b. The original high quality monochrome cameras were quite heavy and
served primarily as studio cameras.
It was a major effort to take these
heavy cameras outside for a remote telecast. When a small portable camera
and videotape recorders were first developed, they did not meet broadcast
quality standards, as determined by the Federal Communication Commission
(FCC) and could not, therefore, be used for ENG/EFP. But this first small
portable camera recorder unit, generally known as the portapak, and used
primarily by nonbroadcast people, nevertheless demonstrated the production
potential of such a portable unit.
c. The modern ENG/EFP camera recorder systems still operate on the
portapak principle, though they have become much more sophisticated
electronically and more versatile in production.
The color camera.
The color camera works on the same fundamental
principle as the monochrome camera, with the conversion of the electrical
energy (video signal) into visible images.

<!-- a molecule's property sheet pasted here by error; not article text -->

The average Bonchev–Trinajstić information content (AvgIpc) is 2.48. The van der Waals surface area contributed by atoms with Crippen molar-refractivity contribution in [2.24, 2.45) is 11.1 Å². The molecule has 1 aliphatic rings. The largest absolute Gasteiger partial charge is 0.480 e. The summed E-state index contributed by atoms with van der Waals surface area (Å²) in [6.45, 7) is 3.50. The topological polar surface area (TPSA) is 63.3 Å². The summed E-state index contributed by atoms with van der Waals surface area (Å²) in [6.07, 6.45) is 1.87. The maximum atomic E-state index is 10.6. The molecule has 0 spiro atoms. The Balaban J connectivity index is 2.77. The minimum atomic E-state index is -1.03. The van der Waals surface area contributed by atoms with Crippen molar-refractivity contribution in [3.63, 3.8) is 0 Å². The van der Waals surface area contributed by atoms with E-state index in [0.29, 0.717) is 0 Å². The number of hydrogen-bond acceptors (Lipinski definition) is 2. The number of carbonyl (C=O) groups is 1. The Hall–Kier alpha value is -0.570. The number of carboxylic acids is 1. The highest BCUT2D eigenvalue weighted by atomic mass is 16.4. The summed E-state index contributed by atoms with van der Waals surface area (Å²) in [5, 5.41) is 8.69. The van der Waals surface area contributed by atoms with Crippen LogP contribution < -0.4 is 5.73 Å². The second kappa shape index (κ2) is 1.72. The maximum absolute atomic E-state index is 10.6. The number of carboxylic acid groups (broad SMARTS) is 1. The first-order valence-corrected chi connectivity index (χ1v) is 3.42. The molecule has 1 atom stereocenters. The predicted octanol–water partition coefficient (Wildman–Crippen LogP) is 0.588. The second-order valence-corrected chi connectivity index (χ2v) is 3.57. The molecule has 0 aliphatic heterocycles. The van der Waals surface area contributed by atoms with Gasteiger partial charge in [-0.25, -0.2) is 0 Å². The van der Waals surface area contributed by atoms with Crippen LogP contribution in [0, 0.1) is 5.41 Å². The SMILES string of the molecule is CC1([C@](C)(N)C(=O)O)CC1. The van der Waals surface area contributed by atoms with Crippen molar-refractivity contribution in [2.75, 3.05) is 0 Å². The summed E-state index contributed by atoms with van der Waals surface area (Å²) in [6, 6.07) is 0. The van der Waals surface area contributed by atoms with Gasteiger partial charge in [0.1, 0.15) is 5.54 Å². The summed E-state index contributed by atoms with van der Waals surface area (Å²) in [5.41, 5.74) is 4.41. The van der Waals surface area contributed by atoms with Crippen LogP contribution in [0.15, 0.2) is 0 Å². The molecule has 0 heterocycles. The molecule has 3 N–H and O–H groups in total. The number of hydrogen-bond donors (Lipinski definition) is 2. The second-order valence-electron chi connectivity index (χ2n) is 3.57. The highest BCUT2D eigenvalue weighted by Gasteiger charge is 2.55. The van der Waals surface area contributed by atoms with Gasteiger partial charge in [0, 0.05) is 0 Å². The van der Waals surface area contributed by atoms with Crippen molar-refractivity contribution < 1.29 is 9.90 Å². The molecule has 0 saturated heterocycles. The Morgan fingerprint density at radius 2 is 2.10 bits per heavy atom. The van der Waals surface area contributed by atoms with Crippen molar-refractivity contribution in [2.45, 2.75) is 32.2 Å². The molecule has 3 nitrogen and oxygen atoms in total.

But the color camera is more
complicated than its monochrome ancestor.
In order for you to understand
some of the do's and don'ts of color production, you need to know some of
the basic workings of the color camera. We will, therefore, briefly discuss
these points; internal optical systems, imaging devices, electronic
characteristics of color cameras, and camera types and operational
a. Internal optical systems. In the monochrome camera the lens catches
the light and focuses it directly onto the front surface of a single camera
pickup tube. The color camera, however, first splits the entering beam of
light into the three primary light colors, red, blue, and green.
three colors are then processed by separate channels, called chrominance
(color) channels. Thus, we have a red channel to process red light into the
red signal, the green channel for the green signal, and the blue channel for
light into the three primary colors (or, into some other colors for ENG
cameras) is called the beam splitter.
There are three types of beam
splitters, the dichroic mirror system, the prism block, and the striped
(1) Dichroic mirror system. In the dichroic mirror system, the light
that comes through the lens is separated by three dichroic (light
separating) mirrors into the three primary light colors of red, green, and
blue, and directed by other mirrors and lenses into the three camera pickup
tubes (fig 1-6).